All gaffer events are added to the loop and processes asynchronously which make it pretty performant for handling & controlling multiple processes.

At the lowest level you will find the manager. A manager is responsible for maintaining live processes and managing actions on them:

  • start/stop processes
  • increase/decrease the number of instances of each process, via process templates
  • add/remove process templates to manage

A process template describes the way a process will be launched and how many OS processes you want to handle for this template. This number can be changed dynamically.

Current properties for each template:

  • name: name of the process (eg, ‘django-server’)
  • cmd: program command, (eg. ‘/var/www/CMS/manage.py’)
  • args: the arguments for the command to run. Can be a list or a string. If args is a string, it’s split using shlex.split(). Defaults to None.
  • env: a mapping containing the environment variables the command will run with. Optional
  • uid: int or str, user id
  • gid: int or str, user group id,
  • cwd: working dir
  • detach: the process is launched but won’t be monitored and won’t exit when the manager is stopped.
  • shell: boolean, run the script in a shell. (UNIX only),
  • os_env: boolean, pass the os environment to the program
  • numprocesses: int the number of OS processes to launch for this description
  • flapping: a FlappingInfo instance or, if flapping detection should be used. flapping parameters are:
    • attempts: maximum number of attempts before we stop the process and set it to retry later
    • window: period in which we are testing the number of retry
    • retry_in: seconds, the time after we restart the process and try to spawn them
    • max_retry: maximum number of retry before we give up and stop the process.
  • redirect_output: list of io to redict (max 2) this is a list of custom labels to use for the redirection. Ex: [“a”, “b”] will redirect stdoutt & stderr and stdout events will be labeled “a”
  • redirect_input: Boolean (False is the default). Set it if you want to be able to write to stdin.

The manager is also responsible of starting and stopping gaffer applications that you add to the manager to react to different events. A applicaton can fetch information from the manager and interact with it.

Running an application is done like this:

# initialize the controller with the default loop loop = pyuv.Loop.default_loop() manager = Manager(loop=loop)

# start the controller manager.start(applications=[HttpHandler()])

.... # do smth

manager.stop() # stop the controlller manager.run() # run the event loop

The HttpHandler application allows you to interact with gaffer via HTTP. It is used by the gafferd server which is able for now to load process templates via an ini files and maintain an HTTP endpoint which can be configured to be accessible on multiples interfaces and transports (tcp & unix sockets) .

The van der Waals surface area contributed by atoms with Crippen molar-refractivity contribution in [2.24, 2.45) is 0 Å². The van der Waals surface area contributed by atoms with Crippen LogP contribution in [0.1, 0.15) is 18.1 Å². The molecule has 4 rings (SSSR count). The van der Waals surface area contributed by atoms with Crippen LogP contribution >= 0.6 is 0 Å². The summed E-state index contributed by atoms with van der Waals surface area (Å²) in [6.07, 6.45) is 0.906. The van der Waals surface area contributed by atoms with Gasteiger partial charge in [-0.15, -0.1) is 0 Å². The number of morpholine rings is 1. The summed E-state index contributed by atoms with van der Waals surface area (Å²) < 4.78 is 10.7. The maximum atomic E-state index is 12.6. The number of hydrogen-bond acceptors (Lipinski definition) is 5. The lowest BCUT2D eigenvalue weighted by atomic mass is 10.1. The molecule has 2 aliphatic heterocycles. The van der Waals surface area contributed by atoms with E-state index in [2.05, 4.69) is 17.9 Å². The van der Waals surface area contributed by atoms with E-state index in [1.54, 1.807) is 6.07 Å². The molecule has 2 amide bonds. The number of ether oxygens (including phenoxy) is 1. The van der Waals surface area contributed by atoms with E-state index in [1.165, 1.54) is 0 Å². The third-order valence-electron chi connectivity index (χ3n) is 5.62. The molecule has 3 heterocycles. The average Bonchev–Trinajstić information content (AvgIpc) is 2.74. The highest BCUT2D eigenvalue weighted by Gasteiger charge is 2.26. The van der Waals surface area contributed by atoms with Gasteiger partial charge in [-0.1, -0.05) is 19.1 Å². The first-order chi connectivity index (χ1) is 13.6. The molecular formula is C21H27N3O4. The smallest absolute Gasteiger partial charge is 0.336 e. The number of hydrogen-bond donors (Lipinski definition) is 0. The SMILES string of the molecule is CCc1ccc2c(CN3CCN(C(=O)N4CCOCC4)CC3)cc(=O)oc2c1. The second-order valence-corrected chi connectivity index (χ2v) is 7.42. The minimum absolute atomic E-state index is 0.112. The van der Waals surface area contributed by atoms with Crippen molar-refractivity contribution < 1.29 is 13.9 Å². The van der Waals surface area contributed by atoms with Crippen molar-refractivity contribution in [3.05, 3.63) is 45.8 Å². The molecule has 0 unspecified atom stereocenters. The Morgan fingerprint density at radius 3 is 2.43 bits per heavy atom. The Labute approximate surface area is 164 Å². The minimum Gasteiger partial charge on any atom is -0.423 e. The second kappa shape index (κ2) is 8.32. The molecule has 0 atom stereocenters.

Note

Only applications instances are used by the manager. It allows you to initialize them with your own settings.

Building your own application is easy, basically an application has the following structure:

class MyApplication(object):

    def __init__(self):
        # initialisation

    def start(self, loop, manager):
        # this method is called by the manager to start the controller

    def stop(self):
        # method called when the manager stops

    def restart(self):
        # method called when the manager restarts

You can use this structure for anything you want, (even add an app to the loop).

To help you in your work a pyuv implementation of tornado is integrated and the powerful events module allows you to manage PUB/SUB events (or anything evented) inside your app. An EventEmitter is a threadsafe class to manage subscriber and publisher of events. It is internally used to broadcast process and manager events.

Watch stats

Stats of a process can be monitored continuously (there is a refresh interval of 0.1s to fetch CPU informations) using the following method:

manager.monitor(<nameorid>, <listener>)

Where <nameorid> is the name of the process template. In this case the statistics of all the the OS processes using this template will be emitted. Stats events are collected in the listener callback.

Callback signature: callback(evtype, msg).

evtype is always “STATS” here and msg is a dict:

{
    "mem_info1: int,
    "mem_info2: int,
    "cpu": int,